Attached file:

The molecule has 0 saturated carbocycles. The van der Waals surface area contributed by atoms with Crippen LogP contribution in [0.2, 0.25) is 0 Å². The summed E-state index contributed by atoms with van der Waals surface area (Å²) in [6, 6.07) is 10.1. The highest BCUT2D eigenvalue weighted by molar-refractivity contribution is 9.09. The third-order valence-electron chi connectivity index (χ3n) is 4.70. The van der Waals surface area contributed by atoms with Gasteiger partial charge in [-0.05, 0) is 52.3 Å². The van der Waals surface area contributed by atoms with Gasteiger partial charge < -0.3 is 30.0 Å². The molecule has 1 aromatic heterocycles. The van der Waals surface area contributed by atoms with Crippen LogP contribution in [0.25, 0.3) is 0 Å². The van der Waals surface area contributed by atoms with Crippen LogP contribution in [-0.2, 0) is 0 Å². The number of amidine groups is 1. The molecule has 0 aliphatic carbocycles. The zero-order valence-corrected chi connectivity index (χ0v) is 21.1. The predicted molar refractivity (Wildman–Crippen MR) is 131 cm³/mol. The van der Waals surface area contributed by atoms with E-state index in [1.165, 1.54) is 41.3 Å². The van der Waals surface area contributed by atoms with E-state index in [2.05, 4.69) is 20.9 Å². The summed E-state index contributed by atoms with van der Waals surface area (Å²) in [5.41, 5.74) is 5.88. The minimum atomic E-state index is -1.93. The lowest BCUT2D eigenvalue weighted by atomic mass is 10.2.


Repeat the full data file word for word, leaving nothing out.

The molecule has 0 saturated carbocycles. The van der Waals surface area contributed by atoms with Crippen LogP contribution in [0.2, 0.25) is 0 Å². The summed E-state index contributed by atoms with van der Waals surface area (Å²) in [6, 6.07) is 10.1. The highest BCUT2D eigenvalue weighted by molar-refractivity contribution is 9.09. The third-order valence-electron chi connectivity index (χ3n) is 4.70. The van der Waals surface area contributed by atoms with Gasteiger partial charge in [-0.05, 0) is 52.3 Å². The van der Waals surface area contributed by atoms with Gasteiger partial charge < -0.3 is 30.0 Å². The molecule has 1 aromatic heterocycles. The van der Waals surface area contributed by atoms with Crippen LogP contribution in [0.25, 0.3) is 0 Å². The van der Waals surface area contributed by atoms with Crippen LogP contribution in [-0.2, 0) is 0 Å². The number of amidine groups is 1. The molecule has 0 aliphatic carbocycles. The zero-order valence-corrected chi connectivity index (χ0v) is 21.1. The predicted molar refractivity (Wildman–Crippen MR) is 131 cm³/mol. The van der Waals surface area contributed by atoms with E-state index in [1.165, 1.54) is 41.3 Å². The van der Waals surface area contributed by atoms with E-state index in [2.05, 4.69) is 20.9 Å². The summed E-state index contributed by atoms with van der Waals surface area (Å²) in [5.41, 5.74) is 5.88. The minimum atomic E-state index is -1.93. The lowest BCUT2D eigenvalue weighted by atomic mass is 10.2.